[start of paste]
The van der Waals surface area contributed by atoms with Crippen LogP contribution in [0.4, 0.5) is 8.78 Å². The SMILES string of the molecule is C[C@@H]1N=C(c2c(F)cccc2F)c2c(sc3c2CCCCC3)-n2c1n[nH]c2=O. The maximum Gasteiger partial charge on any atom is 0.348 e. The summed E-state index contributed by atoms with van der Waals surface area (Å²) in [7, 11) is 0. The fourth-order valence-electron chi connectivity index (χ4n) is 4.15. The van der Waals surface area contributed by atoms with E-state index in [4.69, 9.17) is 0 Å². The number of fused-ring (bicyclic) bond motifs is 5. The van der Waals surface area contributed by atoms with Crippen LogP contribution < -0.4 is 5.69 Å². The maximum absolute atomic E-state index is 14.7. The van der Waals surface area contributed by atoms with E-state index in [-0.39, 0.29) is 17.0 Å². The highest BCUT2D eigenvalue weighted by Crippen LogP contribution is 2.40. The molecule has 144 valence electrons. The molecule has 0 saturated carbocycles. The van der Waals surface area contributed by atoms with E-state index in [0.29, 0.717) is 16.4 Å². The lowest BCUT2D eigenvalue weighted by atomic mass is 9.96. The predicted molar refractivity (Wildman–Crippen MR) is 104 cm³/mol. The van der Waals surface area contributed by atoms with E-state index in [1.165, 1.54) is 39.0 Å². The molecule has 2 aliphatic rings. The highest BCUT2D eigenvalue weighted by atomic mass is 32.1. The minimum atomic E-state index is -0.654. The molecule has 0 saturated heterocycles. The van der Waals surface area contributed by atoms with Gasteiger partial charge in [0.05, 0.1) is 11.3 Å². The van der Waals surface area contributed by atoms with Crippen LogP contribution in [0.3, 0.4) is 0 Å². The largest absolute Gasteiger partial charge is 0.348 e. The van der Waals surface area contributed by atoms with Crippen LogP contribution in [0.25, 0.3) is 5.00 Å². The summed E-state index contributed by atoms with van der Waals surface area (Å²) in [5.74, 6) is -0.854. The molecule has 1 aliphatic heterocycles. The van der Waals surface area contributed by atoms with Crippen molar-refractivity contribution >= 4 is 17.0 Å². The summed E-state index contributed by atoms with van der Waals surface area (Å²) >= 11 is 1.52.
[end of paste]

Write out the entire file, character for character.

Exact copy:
The van der Waals surface area contributed by atoms with Crippen LogP contribution in [0.4, 0.5) is 8.78 Å². The SMILES string of the molecule is C[C@@H]1N=C(c2c(F)cccc2F)c2c(sc3c2CCCCC3)-n2c1n[nH]c2=O. The maximum Gasteiger partial charge on any atom is 0.348 e. The summed E-state index contributed by atoms with van der Waals surface area (Å²) in [7, 11) is 0. The fourth-order valence-electron chi connectivity index (χ4n) is 4.15. The van der Waals surface area contributed by atoms with E-state index in [4.69, 9.17) is 0 Å². The number of fused-ring (bicyclic) bond motifs is 5. The van der Waals surface area contributed by atoms with Crippen LogP contribution < -0.4 is 5.69 Å². The maximum absolute atomic E-state index is 14.7. The van der Waals surface area contributed by atoms with E-state index in [-0.39, 0.29) is 17.0 Å². The highest BCUT2D eigenvalue weighted by Crippen LogP contribution is 2.40. The molecule has 144 valence electrons. The molecule has 0 saturated carbocycles. The van der Waals surface area contributed by atoms with E-state index in [0.29, 0.717) is 16.4 Å². The lowest BCUT2D eigenvalue weighted by atomic mass is 9.96. The predicted molar refractivity (Wildman–Crippen MR) is 104 cm³/mol. The van der Waals surface area contributed by atoms with E-state index in [1.165, 1.54) is 39.0 Å². The molecule has 2 aliphatic rings. The highest BCUT2D eigenvalue weighted by atomic mass is 32.1. The minimum atomic E-state index is -0.654. The molecule has 0 saturated heterocycles. The van der Waals surface area contributed by atoms with Gasteiger partial charge in [0.05, 0.1) is 11.3 Å². The van der Waals surface area contributed by atoms with Crippen LogP contribution in [0.3, 0.4) is 0 Å². The largest absolute Gasteiger partial charge is 0.348 e. The van der Waals surface area contributed by atoms with Crippen LogP contribution in [0.25, 0.3) is 5.00 Å². The summed E-state index contributed by atoms with van der Waals surface area (Å²) in [5.74, 6) is -0.854. The molecule has 1 aliphatic heterocycles. The van der Waals surface area contributed by atoms with Crippen molar-refractivity contribution >= 4 is 17.0 Å². The summed E-state index contributed by atoms with van der Waals surface area (Å²) >= 11 is 1.52.